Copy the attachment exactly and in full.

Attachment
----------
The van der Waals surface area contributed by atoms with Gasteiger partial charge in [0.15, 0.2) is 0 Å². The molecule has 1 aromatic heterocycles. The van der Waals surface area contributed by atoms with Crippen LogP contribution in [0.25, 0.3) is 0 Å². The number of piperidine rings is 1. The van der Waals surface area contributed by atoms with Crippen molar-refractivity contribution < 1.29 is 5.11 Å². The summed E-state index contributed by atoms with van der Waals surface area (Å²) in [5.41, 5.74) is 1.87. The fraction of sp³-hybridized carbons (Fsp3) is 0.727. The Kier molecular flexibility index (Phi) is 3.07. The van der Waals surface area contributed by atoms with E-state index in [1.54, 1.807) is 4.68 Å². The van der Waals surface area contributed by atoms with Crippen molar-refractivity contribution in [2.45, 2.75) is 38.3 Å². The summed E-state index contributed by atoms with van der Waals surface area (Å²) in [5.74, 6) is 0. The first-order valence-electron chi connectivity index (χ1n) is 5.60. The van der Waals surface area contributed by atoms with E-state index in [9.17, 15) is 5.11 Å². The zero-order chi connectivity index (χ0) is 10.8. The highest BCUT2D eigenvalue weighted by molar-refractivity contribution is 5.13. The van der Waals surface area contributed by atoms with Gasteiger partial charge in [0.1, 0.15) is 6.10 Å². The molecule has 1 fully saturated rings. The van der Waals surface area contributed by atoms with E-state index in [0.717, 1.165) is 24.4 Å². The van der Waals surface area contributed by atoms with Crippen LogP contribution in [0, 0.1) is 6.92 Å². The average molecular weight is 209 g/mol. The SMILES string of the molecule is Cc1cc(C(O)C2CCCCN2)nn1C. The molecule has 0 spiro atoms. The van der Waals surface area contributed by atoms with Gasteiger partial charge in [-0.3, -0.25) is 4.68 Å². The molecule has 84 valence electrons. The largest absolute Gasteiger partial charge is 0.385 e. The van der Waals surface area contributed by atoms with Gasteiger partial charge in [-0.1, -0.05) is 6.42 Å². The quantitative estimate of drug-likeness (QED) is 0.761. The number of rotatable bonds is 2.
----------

The van der Waals surface area contributed by atoms with Gasteiger partial charge in [0.15, 0.2) is 0 Å². The molecule has 1 aromatic heterocycles. The van der Waals surface area contributed by atoms with Crippen LogP contribution in [0.25, 0.3) is 0 Å². The number of piperidine rings is 1. The van der Waals surface area contributed by atoms with Crippen molar-refractivity contribution < 1.29 is 5.11 Å². The summed E-state index contributed by atoms with van der Waals surface area (Å²) in [5.41, 5.74) is 1.87. The fraction of sp³-hybridized carbons (Fsp3) is 0.727. The Kier molecular flexibility index (Phi) is 3.07. The van der Waals surface area contributed by atoms with E-state index in [1.54, 1.807) is 4.68 Å². The van der Waals surface area contributed by atoms with Crippen molar-refractivity contribution in [2.45, 2.75) is 38.3 Å². The summed E-state index contributed by atoms with van der Waals surface area (Å²) in [5.74, 6) is 0. The first-order valence-electron chi connectivity index (χ1n) is 5.60. The van der Waals surface area contributed by atoms with E-state index in [9.17, 15) is 5.11 Å². The zero-order chi connectivity index (χ0) is 10.8. The highest BCUT2D eigenvalue weighted by molar-refractivity contribution is 5.13. The van der Waals surface area contributed by atoms with Gasteiger partial charge in [0.1, 0.15) is 6.10 Å². The molecule has 1 fully saturated rings. The van der Waals surface area contributed by atoms with E-state index in [0.717, 1.165) is 24.4 Å². The van der Waals surface area contributed by atoms with Crippen LogP contribution in [0, 0.1) is 6.92 Å². The average molecular weight is 209 g/mol. The SMILES string of the molecule is Cc1cc(C(O)C2CCCCN2)nn1C. The molecule has 0 spiro atoms. The van der Waals surface area contributed by atoms with Gasteiger partial charge in [-0.3, -0.25) is 4.68 Å². The molecule has 84 valence electrons. The largest absolute Gasteiger partial charge is 0.385 e. The van der Waals surface area contributed by atoms with Gasteiger partial charge in [-0.1, -0.05) is 6.42 Å². The quantitative estimate of drug-likeness (QED) is 0.761. The number of rotatable bonds is 2.